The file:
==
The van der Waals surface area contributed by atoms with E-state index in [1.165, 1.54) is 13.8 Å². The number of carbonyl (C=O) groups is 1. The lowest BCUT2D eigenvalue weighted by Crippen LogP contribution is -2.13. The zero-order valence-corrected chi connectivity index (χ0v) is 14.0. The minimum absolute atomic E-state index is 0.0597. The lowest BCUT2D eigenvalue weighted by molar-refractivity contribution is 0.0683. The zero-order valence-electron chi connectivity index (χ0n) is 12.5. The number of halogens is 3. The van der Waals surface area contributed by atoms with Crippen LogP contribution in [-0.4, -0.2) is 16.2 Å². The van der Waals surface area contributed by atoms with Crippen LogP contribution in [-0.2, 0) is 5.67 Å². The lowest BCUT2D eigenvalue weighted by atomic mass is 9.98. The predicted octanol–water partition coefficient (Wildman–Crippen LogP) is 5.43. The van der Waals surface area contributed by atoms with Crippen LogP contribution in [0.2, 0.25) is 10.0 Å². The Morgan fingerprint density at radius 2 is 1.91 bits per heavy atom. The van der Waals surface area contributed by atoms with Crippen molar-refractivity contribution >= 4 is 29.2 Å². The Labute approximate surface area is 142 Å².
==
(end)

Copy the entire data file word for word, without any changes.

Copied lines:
The van der Waals surface area contributed by atoms with E-state index in [1.165, 1.54) is 13.8 Å². The number of carbonyl (C=O) groups is 1. The lowest BCUT2D eigenvalue weighted by Crippen LogP contribution is -2.13. The zero-order valence-corrected chi connectivity index (χ0v) is 14.0. The minimum absolute atomic E-state index is 0.0597. The lowest BCUT2D eigenvalue weighted by molar-refractivity contribution is 0.0683. The zero-order valence-electron chi connectivity index (χ0n) is 12.5. The number of halogens is 3. The van der Waals surface area contributed by atoms with Crippen LogP contribution in [-0.4, -0.2) is 16.2 Å². The van der Waals surface area contributed by atoms with Crippen LogP contribution in [-0.2, 0) is 5.67 Å². The lowest BCUT2D eigenvalue weighted by atomic mass is 9.98. The predicted octanol–water partition coefficient (Wildman–Crippen LogP) is 5.43. The van der Waals surface area contributed by atoms with Crippen LogP contribution in [0.2, 0.25) is 10.0 Å². The Morgan fingerprint density at radius 2 is 1.91 bits per heavy atom. The van der Waals surface area contributed by atoms with Crippen molar-refractivity contribution >= 4 is 29.2 Å². The Labute approximate surface area is 142 Å².